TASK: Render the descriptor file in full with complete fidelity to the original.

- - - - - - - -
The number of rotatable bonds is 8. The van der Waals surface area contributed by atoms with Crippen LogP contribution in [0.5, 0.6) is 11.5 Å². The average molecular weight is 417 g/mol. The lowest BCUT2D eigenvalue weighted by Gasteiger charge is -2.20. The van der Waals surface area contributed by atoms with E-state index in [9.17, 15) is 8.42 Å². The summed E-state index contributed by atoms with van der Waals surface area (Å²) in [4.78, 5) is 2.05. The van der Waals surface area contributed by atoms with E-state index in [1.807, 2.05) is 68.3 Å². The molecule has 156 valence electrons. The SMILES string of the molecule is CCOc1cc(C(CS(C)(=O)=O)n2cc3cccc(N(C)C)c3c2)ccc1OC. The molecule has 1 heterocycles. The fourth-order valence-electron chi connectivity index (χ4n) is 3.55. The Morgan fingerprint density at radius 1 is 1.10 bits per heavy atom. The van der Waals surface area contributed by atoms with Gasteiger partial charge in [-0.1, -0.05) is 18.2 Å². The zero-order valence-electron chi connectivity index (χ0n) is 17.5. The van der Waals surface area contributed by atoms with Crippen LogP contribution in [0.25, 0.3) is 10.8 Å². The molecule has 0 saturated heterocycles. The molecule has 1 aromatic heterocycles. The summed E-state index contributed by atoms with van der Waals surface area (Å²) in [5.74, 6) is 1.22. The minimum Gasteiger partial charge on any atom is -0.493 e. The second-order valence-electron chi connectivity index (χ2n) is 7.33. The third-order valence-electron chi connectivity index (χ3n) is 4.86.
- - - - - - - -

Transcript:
The number of rotatable bonds is 8. The van der Waals surface area contributed by atoms with Crippen LogP contribution in [0.5, 0.6) is 11.5 Å². The average molecular weight is 417 g/mol. The lowest BCUT2D eigenvalue weighted by Gasteiger charge is -2.20. The van der Waals surface area contributed by atoms with E-state index in [9.17, 15) is 8.42 Å². The summed E-state index contributed by atoms with van der Waals surface area (Å²) in [4.78, 5) is 2.05. The van der Waals surface area contributed by atoms with E-state index in [1.807, 2.05) is 68.3 Å². The molecule has 156 valence electrons. The SMILES string of the molecule is CCOc1cc(C(CS(C)(=O)=O)n2cc3cccc(N(C)C)c3c2)ccc1OC. The molecule has 1 heterocycles. The fourth-order valence-electron chi connectivity index (χ4n) is 3.55. The Morgan fingerprint density at radius 1 is 1.10 bits per heavy atom. The van der Waals surface area contributed by atoms with Gasteiger partial charge in [-0.1, -0.05) is 18.2 Å². The zero-order valence-electron chi connectivity index (χ0n) is 17.5. The van der Waals surface area contributed by atoms with Crippen LogP contribution in [0.25, 0.3) is 10.8 Å². The molecule has 0 saturated heterocycles. The molecule has 1 aromatic heterocycles. The summed E-state index contributed by atoms with van der Waals surface area (Å²) in [5.74, 6) is 1.22. The minimum Gasteiger partial charge on any atom is -0.493 e. The second-order valence-electron chi connectivity index (χ2n) is 7.33. The third-order valence-electron chi connectivity index (χ3n) is 4.86.